In 2000, the city began exploring options for rehabilitating the theater. After finding no interest in reopening the building as a single-screen cinema, the city pursued a larger project that involved restoration of the historic theater, and construction of a multi-screen cineplex and 350-space, six-story parking structure next to the existing theater.

After a series of public meetings, the City Council, also acting as the Community Improvement Commission (Alameda's redevelopment agency board), approved a DDA with Alameda Entertainment Associates in early May 2005. Under the DDA, the city would acquire, assemble and prepare all of the necessary real estate, renovate the theater, build the parking garage and provide grants and loans totaling $2.9 million to the developer, which would build and run the new cineplex.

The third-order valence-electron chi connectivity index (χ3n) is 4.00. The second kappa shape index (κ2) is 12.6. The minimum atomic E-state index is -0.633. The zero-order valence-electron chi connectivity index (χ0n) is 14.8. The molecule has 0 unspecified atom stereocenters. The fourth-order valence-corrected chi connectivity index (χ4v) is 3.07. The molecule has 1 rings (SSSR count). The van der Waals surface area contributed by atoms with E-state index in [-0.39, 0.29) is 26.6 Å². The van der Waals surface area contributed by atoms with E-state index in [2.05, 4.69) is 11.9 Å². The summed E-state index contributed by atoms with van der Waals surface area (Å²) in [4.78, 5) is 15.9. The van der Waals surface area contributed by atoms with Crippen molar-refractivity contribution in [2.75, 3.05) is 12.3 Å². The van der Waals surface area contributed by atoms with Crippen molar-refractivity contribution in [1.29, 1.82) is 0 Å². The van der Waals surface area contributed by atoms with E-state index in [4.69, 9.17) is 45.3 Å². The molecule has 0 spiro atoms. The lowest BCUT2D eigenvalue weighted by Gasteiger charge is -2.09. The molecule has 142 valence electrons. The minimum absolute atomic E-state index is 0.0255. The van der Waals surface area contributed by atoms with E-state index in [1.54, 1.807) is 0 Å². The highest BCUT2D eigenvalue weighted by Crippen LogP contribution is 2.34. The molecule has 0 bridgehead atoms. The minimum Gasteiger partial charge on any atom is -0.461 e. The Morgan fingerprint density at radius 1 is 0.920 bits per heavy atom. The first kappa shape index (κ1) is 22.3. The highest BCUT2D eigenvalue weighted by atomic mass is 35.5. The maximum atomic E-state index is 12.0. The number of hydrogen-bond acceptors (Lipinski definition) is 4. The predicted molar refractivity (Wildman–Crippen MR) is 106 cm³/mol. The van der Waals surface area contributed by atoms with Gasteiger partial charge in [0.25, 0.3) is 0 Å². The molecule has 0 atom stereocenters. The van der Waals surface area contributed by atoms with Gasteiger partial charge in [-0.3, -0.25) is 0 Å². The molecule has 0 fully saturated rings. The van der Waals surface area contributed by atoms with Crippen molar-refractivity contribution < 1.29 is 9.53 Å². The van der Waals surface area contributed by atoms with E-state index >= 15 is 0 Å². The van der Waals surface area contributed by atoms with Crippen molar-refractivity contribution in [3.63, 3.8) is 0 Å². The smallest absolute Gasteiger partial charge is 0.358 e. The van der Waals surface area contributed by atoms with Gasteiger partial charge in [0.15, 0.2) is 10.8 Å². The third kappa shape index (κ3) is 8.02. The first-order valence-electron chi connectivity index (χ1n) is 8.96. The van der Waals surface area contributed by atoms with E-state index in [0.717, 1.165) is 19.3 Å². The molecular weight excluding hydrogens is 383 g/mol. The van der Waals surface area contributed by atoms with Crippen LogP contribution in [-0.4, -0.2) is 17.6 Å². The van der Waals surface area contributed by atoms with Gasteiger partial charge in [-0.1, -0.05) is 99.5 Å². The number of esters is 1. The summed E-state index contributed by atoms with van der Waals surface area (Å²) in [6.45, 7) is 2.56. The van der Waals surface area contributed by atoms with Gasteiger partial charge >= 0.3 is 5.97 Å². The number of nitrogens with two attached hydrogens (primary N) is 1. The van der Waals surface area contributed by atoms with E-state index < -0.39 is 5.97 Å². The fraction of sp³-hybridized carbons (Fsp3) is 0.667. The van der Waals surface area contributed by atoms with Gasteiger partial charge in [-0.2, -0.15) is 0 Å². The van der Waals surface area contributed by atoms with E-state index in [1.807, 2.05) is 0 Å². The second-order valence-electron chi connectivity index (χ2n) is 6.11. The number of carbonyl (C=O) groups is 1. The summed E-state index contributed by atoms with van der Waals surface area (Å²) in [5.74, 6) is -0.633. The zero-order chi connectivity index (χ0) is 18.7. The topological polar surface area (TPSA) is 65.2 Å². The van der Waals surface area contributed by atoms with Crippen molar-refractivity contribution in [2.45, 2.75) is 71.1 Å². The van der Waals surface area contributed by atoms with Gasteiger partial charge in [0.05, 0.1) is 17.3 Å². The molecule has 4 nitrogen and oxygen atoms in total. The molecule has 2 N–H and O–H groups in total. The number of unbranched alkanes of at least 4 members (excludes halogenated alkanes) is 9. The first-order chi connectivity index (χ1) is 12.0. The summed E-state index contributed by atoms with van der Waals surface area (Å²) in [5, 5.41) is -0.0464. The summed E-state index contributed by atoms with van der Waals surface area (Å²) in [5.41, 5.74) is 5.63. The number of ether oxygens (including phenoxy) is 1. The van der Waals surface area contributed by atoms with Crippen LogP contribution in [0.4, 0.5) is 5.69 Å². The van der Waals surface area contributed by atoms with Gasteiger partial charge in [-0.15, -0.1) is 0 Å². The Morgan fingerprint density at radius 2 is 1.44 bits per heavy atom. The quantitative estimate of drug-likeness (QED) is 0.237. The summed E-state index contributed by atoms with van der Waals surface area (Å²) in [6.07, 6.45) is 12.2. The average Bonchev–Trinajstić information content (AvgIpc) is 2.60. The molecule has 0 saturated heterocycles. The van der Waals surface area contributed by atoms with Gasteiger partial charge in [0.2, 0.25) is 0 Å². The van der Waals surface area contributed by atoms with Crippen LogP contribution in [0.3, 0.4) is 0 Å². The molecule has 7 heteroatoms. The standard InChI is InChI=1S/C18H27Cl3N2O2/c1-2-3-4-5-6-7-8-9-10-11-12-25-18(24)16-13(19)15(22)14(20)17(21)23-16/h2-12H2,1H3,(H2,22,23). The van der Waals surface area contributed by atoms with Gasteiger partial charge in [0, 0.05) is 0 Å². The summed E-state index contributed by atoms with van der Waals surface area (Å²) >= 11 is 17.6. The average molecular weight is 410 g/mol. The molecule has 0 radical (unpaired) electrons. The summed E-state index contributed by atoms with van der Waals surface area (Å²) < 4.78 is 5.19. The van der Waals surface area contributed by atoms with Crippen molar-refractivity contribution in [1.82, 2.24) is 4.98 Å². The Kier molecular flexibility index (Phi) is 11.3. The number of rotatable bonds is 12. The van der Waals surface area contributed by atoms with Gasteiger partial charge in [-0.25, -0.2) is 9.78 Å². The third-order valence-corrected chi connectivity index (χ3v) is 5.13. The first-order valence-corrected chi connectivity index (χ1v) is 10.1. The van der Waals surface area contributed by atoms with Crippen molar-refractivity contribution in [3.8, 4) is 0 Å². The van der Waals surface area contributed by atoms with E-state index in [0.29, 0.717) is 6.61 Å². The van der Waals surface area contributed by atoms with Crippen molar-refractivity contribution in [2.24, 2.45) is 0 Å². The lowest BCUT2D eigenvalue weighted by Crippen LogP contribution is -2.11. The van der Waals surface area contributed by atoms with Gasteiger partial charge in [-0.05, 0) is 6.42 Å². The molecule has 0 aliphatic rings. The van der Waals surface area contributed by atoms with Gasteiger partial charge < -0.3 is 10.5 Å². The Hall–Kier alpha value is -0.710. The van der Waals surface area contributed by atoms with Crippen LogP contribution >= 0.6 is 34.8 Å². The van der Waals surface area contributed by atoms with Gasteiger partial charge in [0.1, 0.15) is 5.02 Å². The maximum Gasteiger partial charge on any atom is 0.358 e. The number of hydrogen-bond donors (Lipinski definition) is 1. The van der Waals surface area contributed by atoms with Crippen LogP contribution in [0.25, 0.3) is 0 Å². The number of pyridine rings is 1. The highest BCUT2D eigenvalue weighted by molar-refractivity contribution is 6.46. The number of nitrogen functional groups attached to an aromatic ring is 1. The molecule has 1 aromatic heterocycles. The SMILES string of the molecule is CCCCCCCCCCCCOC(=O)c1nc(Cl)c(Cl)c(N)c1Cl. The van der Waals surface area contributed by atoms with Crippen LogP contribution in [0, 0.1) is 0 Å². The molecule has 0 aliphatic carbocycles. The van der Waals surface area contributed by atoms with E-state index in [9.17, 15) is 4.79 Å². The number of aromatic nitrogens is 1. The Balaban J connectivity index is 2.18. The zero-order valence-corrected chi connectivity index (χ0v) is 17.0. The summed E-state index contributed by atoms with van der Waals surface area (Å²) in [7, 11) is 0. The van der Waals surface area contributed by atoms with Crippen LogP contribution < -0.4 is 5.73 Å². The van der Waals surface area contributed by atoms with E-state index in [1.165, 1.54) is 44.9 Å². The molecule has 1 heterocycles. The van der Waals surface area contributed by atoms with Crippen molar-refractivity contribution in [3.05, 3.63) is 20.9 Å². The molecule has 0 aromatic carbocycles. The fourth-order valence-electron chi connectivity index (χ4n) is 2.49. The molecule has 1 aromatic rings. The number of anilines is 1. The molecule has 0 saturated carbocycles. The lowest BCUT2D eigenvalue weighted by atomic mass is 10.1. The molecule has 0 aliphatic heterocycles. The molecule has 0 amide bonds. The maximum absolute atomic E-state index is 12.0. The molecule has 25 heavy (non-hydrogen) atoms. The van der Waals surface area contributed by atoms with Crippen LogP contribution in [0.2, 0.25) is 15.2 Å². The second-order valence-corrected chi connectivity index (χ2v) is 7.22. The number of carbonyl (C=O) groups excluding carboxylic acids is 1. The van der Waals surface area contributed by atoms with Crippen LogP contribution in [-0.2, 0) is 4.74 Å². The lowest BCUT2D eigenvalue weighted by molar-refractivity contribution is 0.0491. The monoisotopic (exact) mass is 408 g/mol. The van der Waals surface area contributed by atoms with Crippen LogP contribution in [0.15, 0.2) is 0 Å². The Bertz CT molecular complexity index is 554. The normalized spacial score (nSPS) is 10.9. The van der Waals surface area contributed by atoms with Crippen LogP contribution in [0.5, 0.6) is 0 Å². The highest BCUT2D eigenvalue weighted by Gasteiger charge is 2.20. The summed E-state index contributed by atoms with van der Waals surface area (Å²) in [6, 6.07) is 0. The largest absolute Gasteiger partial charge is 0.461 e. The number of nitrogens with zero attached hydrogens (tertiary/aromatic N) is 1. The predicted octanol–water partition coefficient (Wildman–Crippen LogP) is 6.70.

In June, the Alameda Planning Board approved the designs of the cineplex and parking structure, and a use permit for the parking structure. Preservationists, calling themselves Citizens for a Megaplex-Free Alameda, appealed the decision to the City Council and urged preparation of an environmental impact report. On August 16, 2005, the City Council upheld the Planning Board and declined to do additional environmental review. On September 29, 2005, the Planning Board approved a use permit for the cineplex. Again, preservationists appealed and, again, the City Council on November 1, 2005, upheld the Planning Board and found no reason for further study.